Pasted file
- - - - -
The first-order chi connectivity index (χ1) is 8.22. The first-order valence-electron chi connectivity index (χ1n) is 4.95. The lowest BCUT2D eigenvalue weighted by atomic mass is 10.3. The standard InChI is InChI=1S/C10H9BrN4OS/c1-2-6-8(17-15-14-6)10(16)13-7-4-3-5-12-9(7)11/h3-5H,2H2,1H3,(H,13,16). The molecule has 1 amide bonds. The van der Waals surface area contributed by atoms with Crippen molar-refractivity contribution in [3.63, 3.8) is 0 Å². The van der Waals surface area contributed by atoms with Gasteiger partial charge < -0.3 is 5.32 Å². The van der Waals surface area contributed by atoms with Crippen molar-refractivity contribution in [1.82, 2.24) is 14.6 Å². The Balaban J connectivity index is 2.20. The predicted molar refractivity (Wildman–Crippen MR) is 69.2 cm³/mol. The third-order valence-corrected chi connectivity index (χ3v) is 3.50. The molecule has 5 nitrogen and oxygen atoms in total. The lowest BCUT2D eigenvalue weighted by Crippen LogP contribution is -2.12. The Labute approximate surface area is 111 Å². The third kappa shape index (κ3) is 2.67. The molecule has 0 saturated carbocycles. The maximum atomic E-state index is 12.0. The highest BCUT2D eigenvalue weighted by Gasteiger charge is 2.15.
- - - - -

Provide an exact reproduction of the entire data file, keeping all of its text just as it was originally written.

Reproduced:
The first-order chi connectivity index (χ1) is 8.22. The first-order valence-electron chi connectivity index (χ1n) is 4.95. The lowest BCUT2D eigenvalue weighted by atomic mass is 10.3. The standard InChI is InChI=1S/C10H9BrN4OS/c1-2-6-8(17-15-14-6)10(16)13-7-4-3-5-12-9(7)11/h3-5H,2H2,1H3,(H,13,16). The molecule has 1 amide bonds. The van der Waals surface area contributed by atoms with Crippen molar-refractivity contribution in [3.63, 3.8) is 0 Å². The van der Waals surface area contributed by atoms with Gasteiger partial charge < -0.3 is 5.32 Å². The van der Waals surface area contributed by atoms with Crippen molar-refractivity contribution in [1.82, 2.24) is 14.6 Å². The Balaban J connectivity index is 2.20. The predicted molar refractivity (Wildman–Crippen MR) is 69.2 cm³/mol. The third-order valence-corrected chi connectivity index (χ3v) is 3.50. The molecule has 5 nitrogen and oxygen atoms in total. The lowest BCUT2D eigenvalue weighted by Crippen LogP contribution is -2.12. The Labute approximate surface area is 111 Å². The third kappa shape index (κ3) is 2.67. The molecule has 0 saturated carbocycles. The maximum atomic E-state index is 12.0. The highest BCUT2D eigenvalue weighted by Gasteiger charge is 2.15.